So you want a foreclosure?

Monday, June 29th, 2009

Buying a foreclosure is for the pros with a big checkbook. In Marin a “real” foreclosure is literally sold on the steps of the courthouse on Fifth Avenue in San Rafael. The buyers have several denominations of Cashers Checks that add up to the maximum they will pay. They bid against each other and the bank that holds the loan on the house and is foreclosing on it. The bank has the upper hand because they don’t have to write a check unless the bidding goes over the loan amount.

You will be bidding on a house you likely have not seen on the inside. No bank will lend you money until you buy the home. This is a cash transaction that does not come with title insurance.

When you hear someone say they bought a foreclosure that usually means they purchased a home that has already been foreclosed on by the lender. They are known as REO’s, which stands for Real Estate Owned (by the bank). When buying an REO the paperwork sucks. Banks expect buyers to start their inspection and financing timelines without so much as a signed offer acceptance from the bank. In many cases the acceptance of the offer is conveyed to the buyer verbally. As you know, in real estate verbal does not cut it, the law requires everything in writing. But as long as you are getting a good deal are you really going to fight with the bank that selling the house?

Homes are also sold in pre-foreclosure status which may mean the seller had a notice of default (they are late in mortgage payments) or it is a short sale. In a short sale the seller gets the bank to agree to sell the home for less than the amount owed.

Warren Carreiro

Ghost Towns in Marin County

Saturday, August 2nd, 2008

The August 2, 2008 edition of the Wall Street Journal has a front-page article about ghost towns throughout America. The ghost towns are largely a result of unfinished subdivisions. Many of these subdivisions remain a half filled with for sale signs outnumbering occupied properties. Many of the projects have been abandoned by their developers with little hope of being completed in the near future.

The story features a couple who won a rent-free, for five years, with an option to purchase a home at the end of the term for $452,000. I suppose this could turn out to be a great deal for the lucky renters if they don’t mind what can a weed filled yards for the next couple of years. Most of these ghost towns are in areas that had extraordinarily high development of new homes. Conversely, Marin County had very little development in the preceding five years. Most of the development that did occur was in Novato and not surprisingly Novato has experienced the largest reduction in prices in Marin County during the current housing market.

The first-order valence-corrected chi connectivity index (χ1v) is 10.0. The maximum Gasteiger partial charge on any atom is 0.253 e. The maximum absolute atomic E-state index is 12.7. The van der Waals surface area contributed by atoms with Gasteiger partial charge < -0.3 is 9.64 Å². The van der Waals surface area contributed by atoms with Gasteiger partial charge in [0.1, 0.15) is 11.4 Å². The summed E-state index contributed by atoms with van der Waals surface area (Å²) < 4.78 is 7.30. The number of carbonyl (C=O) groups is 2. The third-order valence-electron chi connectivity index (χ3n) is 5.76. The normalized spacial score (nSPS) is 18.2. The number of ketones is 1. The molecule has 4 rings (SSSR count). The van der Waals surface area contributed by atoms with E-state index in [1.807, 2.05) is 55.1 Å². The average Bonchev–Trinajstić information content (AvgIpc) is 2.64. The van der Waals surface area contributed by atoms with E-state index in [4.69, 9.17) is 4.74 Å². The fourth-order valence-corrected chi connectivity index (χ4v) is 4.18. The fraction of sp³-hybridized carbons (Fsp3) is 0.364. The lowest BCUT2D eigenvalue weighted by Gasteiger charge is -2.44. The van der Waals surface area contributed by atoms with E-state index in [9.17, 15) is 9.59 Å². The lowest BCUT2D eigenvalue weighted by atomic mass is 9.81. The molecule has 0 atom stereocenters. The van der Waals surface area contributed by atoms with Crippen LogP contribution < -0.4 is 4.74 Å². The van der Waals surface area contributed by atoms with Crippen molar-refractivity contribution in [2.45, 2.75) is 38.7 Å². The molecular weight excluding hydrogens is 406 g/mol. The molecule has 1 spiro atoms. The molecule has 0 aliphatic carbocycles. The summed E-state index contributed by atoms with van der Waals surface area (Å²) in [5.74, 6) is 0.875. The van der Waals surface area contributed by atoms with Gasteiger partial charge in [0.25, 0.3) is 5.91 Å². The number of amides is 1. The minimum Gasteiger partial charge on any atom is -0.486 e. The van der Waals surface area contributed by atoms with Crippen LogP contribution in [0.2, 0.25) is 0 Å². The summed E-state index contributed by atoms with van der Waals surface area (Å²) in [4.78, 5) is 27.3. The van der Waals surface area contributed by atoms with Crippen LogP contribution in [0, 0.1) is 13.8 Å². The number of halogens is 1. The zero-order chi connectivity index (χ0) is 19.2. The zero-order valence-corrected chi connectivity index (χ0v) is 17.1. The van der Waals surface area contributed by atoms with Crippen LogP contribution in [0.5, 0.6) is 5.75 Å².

Most of Marin County is designated open-space which prohibits the development of new housing tracts and this remains one reason that Marin County pricing has weathered the current market downturn better than other counties and states. While Marin counties foreclosure rate has increased dramatically it is still significantly below the statewide average. There are very few abandoned properties in Marin County and those that have been abandoned are usually quickly resold by the banks.

If you are looking for one of those funky Western ghost towns I suggest you drive outside of Marin County.

Do not refinance your home!

Tuesday, December 4th, 2007

 If you are up-side-down on your home (owe more than it is worth) and are considering foreclosure or a short sale you need to know the ramification each option has.

If you purchased your California home in the past couple of years with 100% financing and the home is worth less than your purchase price foreclosure may be your best option.  This may also only be true if you have NOT refinanced your home.  You see, in California, in a foreclosure the bank has no recourse on your assets beyond your home (original purchase money only- does not apply to refinanced property).  So if you want to walk from the house -give it back to the bank, the hit you take is on your credit rating for seven years.

Option 2 might be to sell your property and ask the bank to forgive the difference between your loan and sells price.  Even if the bank will not forgive you the difference this is called a short sale.  In a short sale your credit is not hit as bad as a foreclosure.  However, the bank will likely come after your other assets AND (this is a big one) the IRS will tax you on any amount forgiven by your lender.  Don’t forget when the IRS wants your money they get it.

If you want to refinance your property to keep the payments low that will be hard to do at 100% financing and it may take away the best foreclosure on original purchase money has to offer.

Because this subject has such legal and financial ramifications if this article applies to your situation get professional legal (attorney) and financial (CPA) advice.
Warren Carreiro